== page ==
By Tracy Correa Lopez
Margaret Mooney, one of the first female meteorologists in the nation and a PG&E employee for nearly 30 years, has passed away.
Mooney was 88 years old and a resident of the seaside city of Carlsbad, near San Diego, where she lived out her retirement.
Mooney worked for PG&E from 1966 to 1994, much of the time overseeing an all-male meteorology department. She earned the respect of her team for her work in cloud seeding, wind energy and helping PG&E prepare for opening Diablo Canyon Power Plant.
Despite all of her accomplishments, she remained humble and reserved.
“I never considered I was doing anything except my job,” said Mooney, when Currents interviewed her two years ago.
In 2015, PG&E named one of its employee awards after Mooney. The Margaret Mooney Award for Innovation is one of several awards bestowed on employees each year.
In a video interview about the award, she said she was surprised by the recognition: “The innovation, I think, is PG&E hiring me.”
Karen Austin, senior vice president and chief information officer at PG&E, said naming the company’s innovation award after Mooney was fitting and deserved.
“She blazed a trail uncommon for women of her day as one of the first female meteorologists in the nation. I’m terribly sad to hear of her passing, and grateful for any small role we’ve played in helping to keep her legacy alive,” said Austin.
Mooney was also one of the first meteorologists at a major energy company.
She developed an interest in meteorology when she was in the U.S. Air Force then, studied at UCLA — often the only woman in her classes. After graduating, she worked at the Army’s biological and chemical weapons testing facility in Dugway, Utah, where her meteorology skills were in demand. She later joined PG&E’s in-house meteorology team, working her way up to director.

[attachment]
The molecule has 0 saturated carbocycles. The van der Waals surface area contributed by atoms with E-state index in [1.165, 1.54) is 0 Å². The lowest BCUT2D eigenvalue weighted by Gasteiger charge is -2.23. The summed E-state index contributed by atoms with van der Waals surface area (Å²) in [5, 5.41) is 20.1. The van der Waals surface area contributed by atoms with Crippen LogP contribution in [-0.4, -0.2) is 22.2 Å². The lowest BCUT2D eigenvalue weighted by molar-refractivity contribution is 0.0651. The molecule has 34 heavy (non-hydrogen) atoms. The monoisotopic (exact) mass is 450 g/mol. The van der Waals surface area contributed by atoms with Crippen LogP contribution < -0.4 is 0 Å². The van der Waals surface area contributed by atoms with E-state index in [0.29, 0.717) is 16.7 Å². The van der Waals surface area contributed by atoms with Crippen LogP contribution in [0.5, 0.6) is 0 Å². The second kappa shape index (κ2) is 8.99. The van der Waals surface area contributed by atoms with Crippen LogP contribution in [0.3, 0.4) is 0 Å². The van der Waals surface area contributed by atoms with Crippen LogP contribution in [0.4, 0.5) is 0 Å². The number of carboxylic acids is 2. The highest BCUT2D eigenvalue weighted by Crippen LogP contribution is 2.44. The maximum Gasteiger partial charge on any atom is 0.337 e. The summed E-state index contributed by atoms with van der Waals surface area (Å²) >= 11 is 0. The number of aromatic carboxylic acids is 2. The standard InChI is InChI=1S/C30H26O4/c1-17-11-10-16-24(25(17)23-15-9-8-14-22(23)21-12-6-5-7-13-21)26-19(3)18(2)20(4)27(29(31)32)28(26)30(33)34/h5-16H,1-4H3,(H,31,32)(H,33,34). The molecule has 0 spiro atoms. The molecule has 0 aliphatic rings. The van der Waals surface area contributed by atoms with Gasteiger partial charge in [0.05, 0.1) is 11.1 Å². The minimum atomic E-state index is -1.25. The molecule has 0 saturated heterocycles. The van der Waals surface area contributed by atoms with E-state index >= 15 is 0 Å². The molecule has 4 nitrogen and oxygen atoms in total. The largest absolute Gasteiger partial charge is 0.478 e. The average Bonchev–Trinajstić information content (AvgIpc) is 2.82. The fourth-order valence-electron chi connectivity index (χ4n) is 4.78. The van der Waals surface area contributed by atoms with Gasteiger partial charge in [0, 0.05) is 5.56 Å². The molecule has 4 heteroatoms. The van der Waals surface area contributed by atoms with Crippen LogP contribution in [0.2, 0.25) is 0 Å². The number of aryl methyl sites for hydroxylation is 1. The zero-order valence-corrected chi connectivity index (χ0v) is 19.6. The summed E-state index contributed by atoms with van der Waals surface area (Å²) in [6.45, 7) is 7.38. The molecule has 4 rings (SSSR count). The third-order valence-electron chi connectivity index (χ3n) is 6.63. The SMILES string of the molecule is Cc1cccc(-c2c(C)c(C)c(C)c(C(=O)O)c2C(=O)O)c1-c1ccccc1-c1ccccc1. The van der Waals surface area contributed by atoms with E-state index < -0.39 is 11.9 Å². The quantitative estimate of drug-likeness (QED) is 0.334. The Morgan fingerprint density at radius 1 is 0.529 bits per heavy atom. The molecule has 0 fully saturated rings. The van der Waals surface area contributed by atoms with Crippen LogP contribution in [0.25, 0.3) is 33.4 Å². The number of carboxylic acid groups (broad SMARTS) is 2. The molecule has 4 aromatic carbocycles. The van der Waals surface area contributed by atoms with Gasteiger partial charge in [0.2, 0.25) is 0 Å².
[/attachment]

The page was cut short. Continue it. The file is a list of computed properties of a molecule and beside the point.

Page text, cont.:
Part of her work at Diablo Canyon included studying wind patterns. As such, it wasn’t uncommon for her to climb the weather tower at Diablo Canyon to fix problems with the meteorology instruments about 25 feet off the ground (the tower was 250 feet).
“I guess my favorite work was probably at Diablo Canyon because I spent so much time there. You know starting right from the beginning and taking it up to where we had a license was a very satisfying feeling,” said Mooney.
She was also a guiding force behind some of the industry’s first wind turbines, pushed for data innovation and a leader in her field.
Woodrow “Woody” Whitlatch, a former PG&E meteorologist who was hired by Mooney in 1978, said she definitely left her mark.
“She was certainly ahead of her time as far as women achieving scientific status in an industry, but she never thought she was ahead of her time. I think she was a supremely confident person. She just saw a job and she could do it,” said Whitlatch.
Despite all this, Mooney never took credit for helping to crack the glass ceiling.
“People need to realize that a lot of things women can do just as well as a man can. And I don’t think there’s really any limit,” she said.
Email Tracy Correa at Tracy.Correa@pge.com